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Archive June 2013 XIV, No. 6

What's New in Minimally Invasive Surgery

A tour of the innovative products on display at the Society of American Gastrointestinal and Endoscopic Surgeons conference.

Sharona Ross, MD


hand-eye coordination HAND-EYE COORDINATION Dr. Ross test-drove the latest in laparoscopic technology.

The advantages of minimally invasive surgery depend on advances in access, visualization and instrumentation. The exhibit hall at the Society of American Gastrointestinal and Endoscopic Surgeons' annual conference, held in Baltimore this spring, offered practitioners the opportunity to check out the latest innovations in one place. To put it simply, I was a kid in a candy store. Here's some of the technology that caught my eye.

Articulating HD 3D Laparoscopic Surgical Video System from Olympus
Olympus is marketing its new laparoscope as an economical alternative to surgical robotics. Just because a facility can't budget the $1.5 million to $2.2 million (plus use and maintenance expenses) for a robot doesn't mean it has to forgo the benefits that depth perception brings to lap surgery. The 10mm scope incorporates twin visual channels to produce binocular vision, twin light sources to fully illuminate the site, and a "chip on the tip" to deliver a high-quality image. Polarized glasses let you see the 3D effect on a high-definition display. It also has a bendable tip. Dials at your fingertips enable angulation of up to 100 degrees in 4 directions, so you can look behind things while the scope remains stationary.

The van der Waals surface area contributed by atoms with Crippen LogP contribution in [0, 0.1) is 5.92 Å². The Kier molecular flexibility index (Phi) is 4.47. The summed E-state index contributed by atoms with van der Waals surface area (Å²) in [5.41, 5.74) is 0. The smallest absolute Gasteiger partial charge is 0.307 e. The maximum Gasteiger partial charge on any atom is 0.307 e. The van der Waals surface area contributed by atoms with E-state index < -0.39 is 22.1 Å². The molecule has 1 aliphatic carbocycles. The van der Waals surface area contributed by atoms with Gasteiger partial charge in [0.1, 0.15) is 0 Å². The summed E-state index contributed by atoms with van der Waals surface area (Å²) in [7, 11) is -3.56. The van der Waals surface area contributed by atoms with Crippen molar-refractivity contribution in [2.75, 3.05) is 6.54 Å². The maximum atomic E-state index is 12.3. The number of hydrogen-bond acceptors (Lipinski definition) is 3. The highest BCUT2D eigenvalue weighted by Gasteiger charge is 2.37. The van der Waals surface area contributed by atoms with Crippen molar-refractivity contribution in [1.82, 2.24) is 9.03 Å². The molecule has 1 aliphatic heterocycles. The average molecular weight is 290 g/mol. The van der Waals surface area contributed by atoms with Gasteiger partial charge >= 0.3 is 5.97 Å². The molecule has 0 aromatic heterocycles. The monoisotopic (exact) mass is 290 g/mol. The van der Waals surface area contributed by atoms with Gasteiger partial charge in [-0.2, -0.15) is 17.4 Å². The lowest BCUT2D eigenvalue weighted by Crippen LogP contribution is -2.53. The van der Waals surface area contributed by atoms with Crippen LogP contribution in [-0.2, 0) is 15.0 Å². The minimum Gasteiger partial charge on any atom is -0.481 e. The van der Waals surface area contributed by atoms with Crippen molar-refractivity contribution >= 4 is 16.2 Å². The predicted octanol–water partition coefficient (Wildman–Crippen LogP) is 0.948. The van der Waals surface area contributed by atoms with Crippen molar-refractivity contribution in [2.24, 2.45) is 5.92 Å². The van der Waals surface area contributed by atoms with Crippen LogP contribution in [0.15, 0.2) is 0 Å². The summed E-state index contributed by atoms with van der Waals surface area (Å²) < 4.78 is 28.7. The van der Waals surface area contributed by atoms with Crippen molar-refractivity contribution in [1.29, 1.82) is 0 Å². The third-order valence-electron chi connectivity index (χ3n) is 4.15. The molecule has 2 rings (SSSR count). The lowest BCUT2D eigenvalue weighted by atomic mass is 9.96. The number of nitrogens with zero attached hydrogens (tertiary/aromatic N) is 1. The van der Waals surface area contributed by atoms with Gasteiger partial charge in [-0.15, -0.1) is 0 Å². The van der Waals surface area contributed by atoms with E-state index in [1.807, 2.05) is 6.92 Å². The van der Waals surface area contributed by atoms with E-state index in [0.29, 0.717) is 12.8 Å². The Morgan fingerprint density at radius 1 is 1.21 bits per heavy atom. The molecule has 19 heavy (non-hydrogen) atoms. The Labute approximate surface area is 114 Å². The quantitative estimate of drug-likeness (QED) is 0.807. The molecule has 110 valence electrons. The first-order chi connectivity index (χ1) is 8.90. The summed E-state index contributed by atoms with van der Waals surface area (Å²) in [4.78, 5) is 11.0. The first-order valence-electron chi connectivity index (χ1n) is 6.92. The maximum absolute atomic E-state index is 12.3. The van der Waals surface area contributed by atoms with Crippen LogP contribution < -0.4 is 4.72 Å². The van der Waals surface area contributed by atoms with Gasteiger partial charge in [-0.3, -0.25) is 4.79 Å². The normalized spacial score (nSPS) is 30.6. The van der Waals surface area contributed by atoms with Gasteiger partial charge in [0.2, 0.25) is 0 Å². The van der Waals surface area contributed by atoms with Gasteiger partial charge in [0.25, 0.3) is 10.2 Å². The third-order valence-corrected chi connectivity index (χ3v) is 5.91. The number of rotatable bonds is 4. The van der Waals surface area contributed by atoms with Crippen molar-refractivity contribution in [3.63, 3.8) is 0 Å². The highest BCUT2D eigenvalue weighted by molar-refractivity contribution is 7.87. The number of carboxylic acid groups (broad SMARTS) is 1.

articulating tip SEE AROUND CORNERS The articulating tip of Olympus's 3D HD scope lets users see beyond a stationary scope's view.

It's easy to overlook, but the single cable that carries both the power and light cords from the back of the hand controls, in line with the device (instead of the power cord coming out the back and the light cord perpendicular or at an angle), is inspired design. When you're performing single-incision lap surgery, an instrument with a cord sticking out the side can interfere with other instruments. A cord out the back end makes for a flatter instrument and a less crowded port. The articulating, 3D, HD scope hadn't been priced at the time of the conference, but Olympus reps estimated the costs of the entire video platform at $150,000, which included the 2 video towers necessary for 3D images and the camera control unit to combine their signals.

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